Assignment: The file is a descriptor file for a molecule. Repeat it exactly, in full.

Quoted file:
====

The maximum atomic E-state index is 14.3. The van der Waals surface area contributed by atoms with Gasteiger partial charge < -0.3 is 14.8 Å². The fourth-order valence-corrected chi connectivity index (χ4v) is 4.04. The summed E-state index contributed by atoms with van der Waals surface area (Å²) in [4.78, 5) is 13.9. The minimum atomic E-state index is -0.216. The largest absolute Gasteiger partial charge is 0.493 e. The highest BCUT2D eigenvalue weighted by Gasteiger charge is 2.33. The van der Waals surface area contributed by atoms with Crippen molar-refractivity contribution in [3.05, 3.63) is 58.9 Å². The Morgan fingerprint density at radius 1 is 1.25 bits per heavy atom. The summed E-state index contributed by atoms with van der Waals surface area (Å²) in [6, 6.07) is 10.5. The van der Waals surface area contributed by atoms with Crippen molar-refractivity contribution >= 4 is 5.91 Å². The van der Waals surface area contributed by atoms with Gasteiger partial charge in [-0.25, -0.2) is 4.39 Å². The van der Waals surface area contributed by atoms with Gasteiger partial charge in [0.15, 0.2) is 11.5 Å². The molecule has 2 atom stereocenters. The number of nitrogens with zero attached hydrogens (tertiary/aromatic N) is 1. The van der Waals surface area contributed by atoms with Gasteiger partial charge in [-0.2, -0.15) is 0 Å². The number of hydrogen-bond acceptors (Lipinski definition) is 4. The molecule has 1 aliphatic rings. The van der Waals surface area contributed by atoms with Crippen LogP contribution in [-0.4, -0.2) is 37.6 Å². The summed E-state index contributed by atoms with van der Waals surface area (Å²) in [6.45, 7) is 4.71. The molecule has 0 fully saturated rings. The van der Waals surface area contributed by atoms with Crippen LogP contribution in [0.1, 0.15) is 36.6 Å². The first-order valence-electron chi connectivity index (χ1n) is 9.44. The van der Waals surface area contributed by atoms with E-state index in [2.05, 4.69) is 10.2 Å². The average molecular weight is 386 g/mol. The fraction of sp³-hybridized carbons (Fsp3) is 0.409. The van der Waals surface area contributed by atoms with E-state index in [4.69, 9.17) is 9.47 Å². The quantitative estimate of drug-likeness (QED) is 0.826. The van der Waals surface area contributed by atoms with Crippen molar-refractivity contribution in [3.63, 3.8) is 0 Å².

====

The maximum atomic E-state index is 14.3. The van der Waals surface area contributed by atoms with Gasteiger partial charge < -0.3 is 14.8 Å². The fourth-order valence-corrected chi connectivity index (χ4v) is 4.04. The summed E-state index contributed by atoms with van der Waals surface area (Å²) in [4.78, 5) is 13.9. The minimum atomic E-state index is -0.216. The largest absolute Gasteiger partial charge is 0.493 e. The highest BCUT2D eigenvalue weighted by Gasteiger charge is 2.33. The van der Waals surface area contributed by atoms with Crippen molar-refractivity contribution in [3.05, 3.63) is 58.9 Å². The Morgan fingerprint density at radius 1 is 1.25 bits per heavy atom. The summed E-state index contributed by atoms with van der Waals surface area (Å²) in [6, 6.07) is 10.5. The van der Waals surface area contributed by atoms with Crippen molar-refractivity contribution >= 4 is 5.91 Å². The van der Waals surface area contributed by atoms with Gasteiger partial charge in [-0.25, -0.2) is 4.39 Å². The van der Waals surface area contributed by atoms with Gasteiger partial charge in [0.15, 0.2) is 11.5 Å². The molecule has 2 atom stereocenters. The number of nitrogens with zero attached hydrogens (tertiary/aromatic N) is 1. The van der Waals surface area contributed by atoms with Gasteiger partial charge in [-0.2, -0.15) is 0 Å². The number of hydrogen-bond acceptors (Lipinski definition) is 4. The molecule has 1 aliphatic rings. The van der Waals surface area contributed by atoms with Crippen LogP contribution in [-0.4, -0.2) is 37.6 Å². The summed E-state index contributed by atoms with van der Waals surface area (Å²) in [6.45, 7) is 4.71. The molecule has 0 fully saturated rings. The van der Waals surface area contributed by atoms with Crippen LogP contribution in [0.1, 0.15) is 36.6 Å². The first-order valence-electron chi connectivity index (χ1n) is 9.44. The van der Waals surface area contributed by atoms with E-state index in [2.05, 4.69) is 10.2 Å². The average molecular weight is 386 g/mol. The fraction of sp³-hybridized carbons (Fsp3) is 0.409. The van der Waals surface area contributed by atoms with E-state index in [4.69, 9.17) is 9.47 Å². The quantitative estimate of drug-likeness (QED) is 0.826. The van der Waals surface area contributed by atoms with Crippen molar-refractivity contribution in [3.63, 3.8) is 0 Å².